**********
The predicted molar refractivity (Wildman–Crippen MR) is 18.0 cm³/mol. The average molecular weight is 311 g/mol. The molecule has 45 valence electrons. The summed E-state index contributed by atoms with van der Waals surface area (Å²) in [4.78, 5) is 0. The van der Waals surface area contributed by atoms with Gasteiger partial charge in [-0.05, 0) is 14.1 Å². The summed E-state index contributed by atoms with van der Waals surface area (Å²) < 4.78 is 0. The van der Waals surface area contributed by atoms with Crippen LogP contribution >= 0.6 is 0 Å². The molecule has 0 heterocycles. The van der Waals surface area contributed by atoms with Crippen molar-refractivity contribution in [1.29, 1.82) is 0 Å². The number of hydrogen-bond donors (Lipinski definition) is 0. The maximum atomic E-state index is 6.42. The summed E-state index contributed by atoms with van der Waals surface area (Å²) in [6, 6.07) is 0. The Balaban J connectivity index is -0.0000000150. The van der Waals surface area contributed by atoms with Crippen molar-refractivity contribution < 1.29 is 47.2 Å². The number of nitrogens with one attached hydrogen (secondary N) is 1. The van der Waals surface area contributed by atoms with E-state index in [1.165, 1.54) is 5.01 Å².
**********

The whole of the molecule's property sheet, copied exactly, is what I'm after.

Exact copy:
The predicted molar refractivity (Wildman–Crippen MR) is 18.0 cm³/mol. The average molecular weight is 311 g/mol. The molecule has 45 valence electrons. The summed E-state index contributed by atoms with van der Waals surface area (Å²) in [4.78, 5) is 0. The van der Waals surface area contributed by atoms with Gasteiger partial charge in [-0.05, 0) is 14.1 Å². The summed E-state index contributed by atoms with van der Waals surface area (Å²) < 4.78 is 0. The van der Waals surface area contributed by atoms with Crippen LogP contribution >= 0.6 is 0 Å². The molecule has 0 heterocycles. The van der Waals surface area contributed by atoms with Crippen molar-refractivity contribution in [1.29, 1.82) is 0 Å². The number of hydrogen-bond donors (Lipinski definition) is 0. The maximum atomic E-state index is 6.42. The summed E-state index contributed by atoms with van der Waals surface area (Å²) in [6, 6.07) is 0. The Balaban J connectivity index is -0.0000000150. The van der Waals surface area contributed by atoms with Crippen molar-refractivity contribution < 1.29 is 47.2 Å². The number of nitrogens with one attached hydrogen (secondary N) is 1. The van der Waals surface area contributed by atoms with E-state index in [1.165, 1.54) is 5.01 Å².